Went to Hong Kong’s first International Antiquarian Bookfair at Pacific Place in Admiralty. I thought it was just a walk-in sort of bookfair with bookstalls all over a wide open space – forgetting, of course, that in Pacific Place, a mall so posh that it doesn’t deign to have a McDonalds, an event held in the Conference Centre would be something akin to a conference. Which it certainly felt like. The Conference Centre was all wall-to-wall carpeting and low ceilings, a place where multinational business deals would be conceived and such. The entrance fee was $50, which floored me a bit, and in return got a ticket, a thick brochure and a thick catalogue on antiquarian bookshops all over the world. It was quite a posh event attended by me in casual, with international booksellers milling around talking in English, French, Japanese, and Chinese about leather binding and manuscripts, and the cheapest thing being sold priced at $1500, and quite a bit priced around a million dollars. Words that came to mind: Sotheby’s, Christie’s, and me feeling rather underdressed. Until I saw a small primary school kid with his mother and a few university students and felt better. Saw a lot of first editions of both Western and Eastern literature, like Milton and James Joyce and John Locke and Hobbes and Confucius et al, the first maps of such and such continent drawn up during the seventeenth century, the first woodcuts of so-and-so epic, two original pages from Marco Polo from the fourteenth century, and an original Shakespeare Second Folio as thick as anything. The best part was I could actually touch these things (not the Second Folio, though, that was inside a glass case, but most of them I could).
The whole thing was quite impressive. Well, the idea that these were the originals anyway. It’s funny how the texts themselves looked exactly like something I could pick up from a university library – yellow pages, blotted print, knobbed spines. Except maybe the Gothic prints, like The Book of Hours and stuff, but I think Gutenberg’s invention just made the mysticism of antique books a heck lot less intriguing. In fact, some of them reminded me of the bargain books I used to buy from the second-hand bookfairs in Sydney for just a few Aussie dollars. (No offense to the antiquariats, of course. Just a mental note to self to take care of my crumbling hundred-year-old Globe’s Complete Works of Shakespeare that I had triumphantly picked up from that tiny shop maintained by two old European ladies on Anzac Parade for Just. One. Aussie. Dollar. That’s around forty Philippine pesos or seven HK dollars. Man, the things you can get if you know where to find them. Another two hundred years, maybe. Could be an heirloom for my non-existent great-grands. Wonder how much that would fetch.)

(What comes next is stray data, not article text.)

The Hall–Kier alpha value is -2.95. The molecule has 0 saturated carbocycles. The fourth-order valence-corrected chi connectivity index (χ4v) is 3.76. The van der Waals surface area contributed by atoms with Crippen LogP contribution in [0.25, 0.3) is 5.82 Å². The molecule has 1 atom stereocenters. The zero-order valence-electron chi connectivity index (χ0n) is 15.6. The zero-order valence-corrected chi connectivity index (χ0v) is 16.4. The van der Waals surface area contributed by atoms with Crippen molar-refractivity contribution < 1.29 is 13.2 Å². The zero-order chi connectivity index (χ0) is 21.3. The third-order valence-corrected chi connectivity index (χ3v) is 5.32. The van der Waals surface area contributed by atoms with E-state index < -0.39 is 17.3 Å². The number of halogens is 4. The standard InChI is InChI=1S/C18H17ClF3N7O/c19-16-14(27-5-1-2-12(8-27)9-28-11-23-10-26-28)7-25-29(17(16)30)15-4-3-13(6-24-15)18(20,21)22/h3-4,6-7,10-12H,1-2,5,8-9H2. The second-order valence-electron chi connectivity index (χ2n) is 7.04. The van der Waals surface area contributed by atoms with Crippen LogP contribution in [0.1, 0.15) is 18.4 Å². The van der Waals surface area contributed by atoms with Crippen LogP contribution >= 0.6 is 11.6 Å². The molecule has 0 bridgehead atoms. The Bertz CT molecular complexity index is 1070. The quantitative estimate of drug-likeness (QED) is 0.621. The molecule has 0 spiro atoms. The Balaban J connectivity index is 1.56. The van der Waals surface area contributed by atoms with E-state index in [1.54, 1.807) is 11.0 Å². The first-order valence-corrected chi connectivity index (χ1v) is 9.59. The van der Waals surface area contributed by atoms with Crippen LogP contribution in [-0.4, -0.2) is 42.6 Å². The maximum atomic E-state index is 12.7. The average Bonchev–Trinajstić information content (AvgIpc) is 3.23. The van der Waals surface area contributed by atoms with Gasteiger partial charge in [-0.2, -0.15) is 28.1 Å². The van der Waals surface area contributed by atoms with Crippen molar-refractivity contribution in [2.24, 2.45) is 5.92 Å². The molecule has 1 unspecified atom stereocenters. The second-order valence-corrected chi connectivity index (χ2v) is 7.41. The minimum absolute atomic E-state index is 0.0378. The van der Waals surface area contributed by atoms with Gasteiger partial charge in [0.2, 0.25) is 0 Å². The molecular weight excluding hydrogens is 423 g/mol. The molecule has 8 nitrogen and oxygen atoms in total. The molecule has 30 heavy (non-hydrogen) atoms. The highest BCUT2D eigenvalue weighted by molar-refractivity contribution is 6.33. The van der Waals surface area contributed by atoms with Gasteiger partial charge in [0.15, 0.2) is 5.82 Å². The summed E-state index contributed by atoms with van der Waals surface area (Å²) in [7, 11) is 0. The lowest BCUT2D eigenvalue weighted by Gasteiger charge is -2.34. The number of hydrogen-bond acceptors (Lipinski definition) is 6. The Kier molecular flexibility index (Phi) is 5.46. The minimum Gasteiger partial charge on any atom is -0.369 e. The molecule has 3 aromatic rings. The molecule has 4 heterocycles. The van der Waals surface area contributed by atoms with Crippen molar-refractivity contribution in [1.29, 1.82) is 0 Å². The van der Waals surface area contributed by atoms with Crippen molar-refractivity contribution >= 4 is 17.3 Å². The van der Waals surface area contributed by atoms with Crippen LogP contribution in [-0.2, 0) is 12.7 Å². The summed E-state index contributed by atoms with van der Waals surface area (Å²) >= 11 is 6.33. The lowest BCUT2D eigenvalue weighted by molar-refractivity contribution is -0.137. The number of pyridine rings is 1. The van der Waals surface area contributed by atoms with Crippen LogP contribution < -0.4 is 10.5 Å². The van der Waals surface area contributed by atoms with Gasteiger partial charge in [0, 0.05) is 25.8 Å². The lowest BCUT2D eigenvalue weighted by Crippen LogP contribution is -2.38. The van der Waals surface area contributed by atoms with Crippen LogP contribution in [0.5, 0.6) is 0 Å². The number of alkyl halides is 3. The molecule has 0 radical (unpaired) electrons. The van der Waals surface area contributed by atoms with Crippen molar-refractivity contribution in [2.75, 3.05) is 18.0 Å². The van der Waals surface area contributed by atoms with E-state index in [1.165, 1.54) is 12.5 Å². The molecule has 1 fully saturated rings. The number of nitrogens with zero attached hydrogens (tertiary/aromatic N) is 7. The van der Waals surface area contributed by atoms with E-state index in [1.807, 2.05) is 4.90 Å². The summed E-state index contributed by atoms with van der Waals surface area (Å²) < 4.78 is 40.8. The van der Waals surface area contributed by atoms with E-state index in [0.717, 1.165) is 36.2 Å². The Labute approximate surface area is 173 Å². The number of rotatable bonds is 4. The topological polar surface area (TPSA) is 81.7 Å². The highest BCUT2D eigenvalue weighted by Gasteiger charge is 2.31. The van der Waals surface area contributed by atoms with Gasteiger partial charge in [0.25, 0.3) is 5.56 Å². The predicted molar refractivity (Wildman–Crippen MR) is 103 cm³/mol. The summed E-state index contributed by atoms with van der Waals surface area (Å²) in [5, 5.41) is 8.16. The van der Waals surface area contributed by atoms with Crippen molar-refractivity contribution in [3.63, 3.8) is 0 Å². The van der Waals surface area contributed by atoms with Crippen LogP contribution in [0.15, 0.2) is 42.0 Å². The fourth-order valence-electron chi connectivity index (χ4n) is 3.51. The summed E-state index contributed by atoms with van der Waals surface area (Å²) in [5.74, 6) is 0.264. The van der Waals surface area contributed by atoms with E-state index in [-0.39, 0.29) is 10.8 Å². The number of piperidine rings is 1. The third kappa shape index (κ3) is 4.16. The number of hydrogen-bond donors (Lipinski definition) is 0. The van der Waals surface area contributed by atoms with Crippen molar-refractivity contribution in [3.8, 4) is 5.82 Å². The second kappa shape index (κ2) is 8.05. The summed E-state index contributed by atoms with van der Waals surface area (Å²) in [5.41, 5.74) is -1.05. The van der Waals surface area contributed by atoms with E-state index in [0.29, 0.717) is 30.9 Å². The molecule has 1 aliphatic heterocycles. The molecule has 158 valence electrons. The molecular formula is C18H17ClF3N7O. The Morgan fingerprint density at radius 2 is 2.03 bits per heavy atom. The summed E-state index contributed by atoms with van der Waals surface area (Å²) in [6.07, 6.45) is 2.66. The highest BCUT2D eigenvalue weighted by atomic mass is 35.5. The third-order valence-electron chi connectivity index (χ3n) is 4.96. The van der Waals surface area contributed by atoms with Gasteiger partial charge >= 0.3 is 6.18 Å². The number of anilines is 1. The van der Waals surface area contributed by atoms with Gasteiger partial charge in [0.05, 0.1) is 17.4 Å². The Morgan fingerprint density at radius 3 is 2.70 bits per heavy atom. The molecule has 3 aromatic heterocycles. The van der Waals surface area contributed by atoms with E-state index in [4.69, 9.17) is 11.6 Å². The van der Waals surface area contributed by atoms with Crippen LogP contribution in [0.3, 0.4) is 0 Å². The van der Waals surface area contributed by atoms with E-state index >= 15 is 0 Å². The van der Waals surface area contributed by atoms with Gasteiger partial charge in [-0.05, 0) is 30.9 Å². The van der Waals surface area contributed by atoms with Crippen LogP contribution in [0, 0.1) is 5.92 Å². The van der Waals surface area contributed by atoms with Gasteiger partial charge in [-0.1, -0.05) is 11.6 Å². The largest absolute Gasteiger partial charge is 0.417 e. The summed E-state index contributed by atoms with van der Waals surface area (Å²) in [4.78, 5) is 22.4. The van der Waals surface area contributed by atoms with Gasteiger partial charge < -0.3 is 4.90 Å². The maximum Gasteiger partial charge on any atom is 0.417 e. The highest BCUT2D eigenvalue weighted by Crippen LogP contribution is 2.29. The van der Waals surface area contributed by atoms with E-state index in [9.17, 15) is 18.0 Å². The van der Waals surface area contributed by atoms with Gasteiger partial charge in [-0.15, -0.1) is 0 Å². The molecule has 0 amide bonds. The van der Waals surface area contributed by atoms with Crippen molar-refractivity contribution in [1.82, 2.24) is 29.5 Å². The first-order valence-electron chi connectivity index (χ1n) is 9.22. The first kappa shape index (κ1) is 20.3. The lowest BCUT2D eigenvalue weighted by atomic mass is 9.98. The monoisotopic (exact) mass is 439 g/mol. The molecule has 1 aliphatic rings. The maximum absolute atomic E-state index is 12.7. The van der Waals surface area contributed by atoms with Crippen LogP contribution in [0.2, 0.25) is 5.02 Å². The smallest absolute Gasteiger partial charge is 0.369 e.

As my partner in crime Nell is away in Japan on study tour, I did our weekly go-somewhere-never-been on my own. Tonight’s agenda had been Kowloon Ferry Pier, where you could take a ferry to North Point. So as per the directions in the Internet, I took the MTR to Ngau Tau Kok, one of the seedy parts of Hong Kong, and felt quite tired just from running around Kwun Tung Road finding a proper place to have dinner. From there I took the 11B bus to the Kowloon Ferry Pier, which was even seedier and perhaps not the best place to go to at night. Hung around the tiny waterfront facing the MegaBox mall on the other side of the water before going into the Waterfront Plaza and buying some baby octopi kebabs. And while looking around the bus terminal, discovered it is actually still part of Kowloon City and quite close to the Kowloon Walled City – which is like a hop and a skip and jump to my place – which meant all that MTRing to Nga Tau Kok was pointless because I had gone all the way up north to go back down again, just on the other side. So took the 82M Minibus from Ma Tau Kok Road to Lok Fu and walked home from there. Massively ridiculous how close it actually was. Hong Kong maps are so much misleadingly larger than the actual places.
A happy point is that the merged MTR-KCR routes are going to be official tomorrow. Cheaper MTR trips! And best of all, the KMB bus company is lowering fares as well. Yay for free market competition, although KMB insists that they had been planning the fare cut for some time already and not because of the merge.
Reading Brian Castro’s Shanghai Dancing.
Oh yeah, met up and had dinner with Ron and Yvonne last night, as Ron came home to HK from Sydney for the holidays. Felt great to be talking to them again – felt a lot more relaxed and pragmatic and more like myself before I had started work.